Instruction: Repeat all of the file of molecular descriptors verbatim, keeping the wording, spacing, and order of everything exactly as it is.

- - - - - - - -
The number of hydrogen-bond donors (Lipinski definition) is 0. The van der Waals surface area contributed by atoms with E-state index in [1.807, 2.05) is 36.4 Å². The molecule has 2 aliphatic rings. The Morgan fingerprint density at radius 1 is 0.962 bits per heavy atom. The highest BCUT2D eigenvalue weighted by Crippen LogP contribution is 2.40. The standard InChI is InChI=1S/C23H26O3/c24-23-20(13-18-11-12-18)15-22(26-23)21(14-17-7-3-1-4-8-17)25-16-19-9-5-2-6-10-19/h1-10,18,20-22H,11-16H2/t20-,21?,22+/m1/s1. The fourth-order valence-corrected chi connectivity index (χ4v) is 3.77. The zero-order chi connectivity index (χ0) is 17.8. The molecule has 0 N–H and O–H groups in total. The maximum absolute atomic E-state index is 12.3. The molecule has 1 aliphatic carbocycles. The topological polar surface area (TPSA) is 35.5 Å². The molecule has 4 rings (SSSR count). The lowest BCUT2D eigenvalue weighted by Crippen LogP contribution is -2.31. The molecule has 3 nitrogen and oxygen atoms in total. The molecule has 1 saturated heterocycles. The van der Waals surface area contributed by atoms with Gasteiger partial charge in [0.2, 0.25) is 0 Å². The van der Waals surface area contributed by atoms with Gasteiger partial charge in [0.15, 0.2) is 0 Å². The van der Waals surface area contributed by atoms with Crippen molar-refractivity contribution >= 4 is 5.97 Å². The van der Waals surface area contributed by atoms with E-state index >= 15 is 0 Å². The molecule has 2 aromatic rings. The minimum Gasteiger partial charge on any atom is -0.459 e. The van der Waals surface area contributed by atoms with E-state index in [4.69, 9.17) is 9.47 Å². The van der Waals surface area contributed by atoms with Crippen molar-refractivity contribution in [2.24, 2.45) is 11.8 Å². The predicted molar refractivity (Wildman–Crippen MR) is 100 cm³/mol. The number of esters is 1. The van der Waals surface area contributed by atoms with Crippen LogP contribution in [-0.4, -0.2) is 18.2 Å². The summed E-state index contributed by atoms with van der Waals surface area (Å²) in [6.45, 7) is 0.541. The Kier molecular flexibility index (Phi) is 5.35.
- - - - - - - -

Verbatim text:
The number of hydrogen-bond donors (Lipinski definition) is 0. The van der Waals surface area contributed by atoms with E-state index in [1.807, 2.05) is 36.4 Å². The molecule has 2 aliphatic rings. The Morgan fingerprint density at radius 1 is 0.962 bits per heavy atom. The highest BCUT2D eigenvalue weighted by Crippen LogP contribution is 2.40. The standard InChI is InChI=1S/C23H26O3/c24-23-20(13-18-11-12-18)15-22(26-23)21(14-17-7-3-1-4-8-17)25-16-19-9-5-2-6-10-19/h1-10,18,20-22H,11-16H2/t20-,21?,22+/m1/s1. The fourth-order valence-corrected chi connectivity index (χ4v) is 3.77. The zero-order chi connectivity index (χ0) is 17.8. The molecule has 0 N–H and O–H groups in total. The maximum absolute atomic E-state index is 12.3. The molecule has 1 aliphatic carbocycles. The topological polar surface area (TPSA) is 35.5 Å². The molecule has 4 rings (SSSR count). The lowest BCUT2D eigenvalue weighted by Crippen LogP contribution is -2.31. The molecule has 3 nitrogen and oxygen atoms in total. The molecule has 1 saturated heterocycles. The van der Waals surface area contributed by atoms with Gasteiger partial charge in [0.2, 0.25) is 0 Å². The van der Waals surface area contributed by atoms with Gasteiger partial charge in [0.15, 0.2) is 0 Å². The van der Waals surface area contributed by atoms with Crippen molar-refractivity contribution >= 4 is 5.97 Å². The van der Waals surface area contributed by atoms with E-state index >= 15 is 0 Å². The molecule has 2 aromatic rings. The minimum Gasteiger partial charge on any atom is -0.459 e. The van der Waals surface area contributed by atoms with E-state index in [4.69, 9.17) is 9.47 Å². The van der Waals surface area contributed by atoms with Crippen molar-refractivity contribution in [2.24, 2.45) is 11.8 Å². The predicted molar refractivity (Wildman–Crippen MR) is 100 cm³/mol. The number of esters is 1. The van der Waals surface area contributed by atoms with Crippen LogP contribution in [-0.4, -0.2) is 18.2 Å². The summed E-state index contributed by atoms with van der Waals surface area (Å²) in [6.45, 7) is 0.541. The Kier molecular flexibility index (Phi) is 5.35.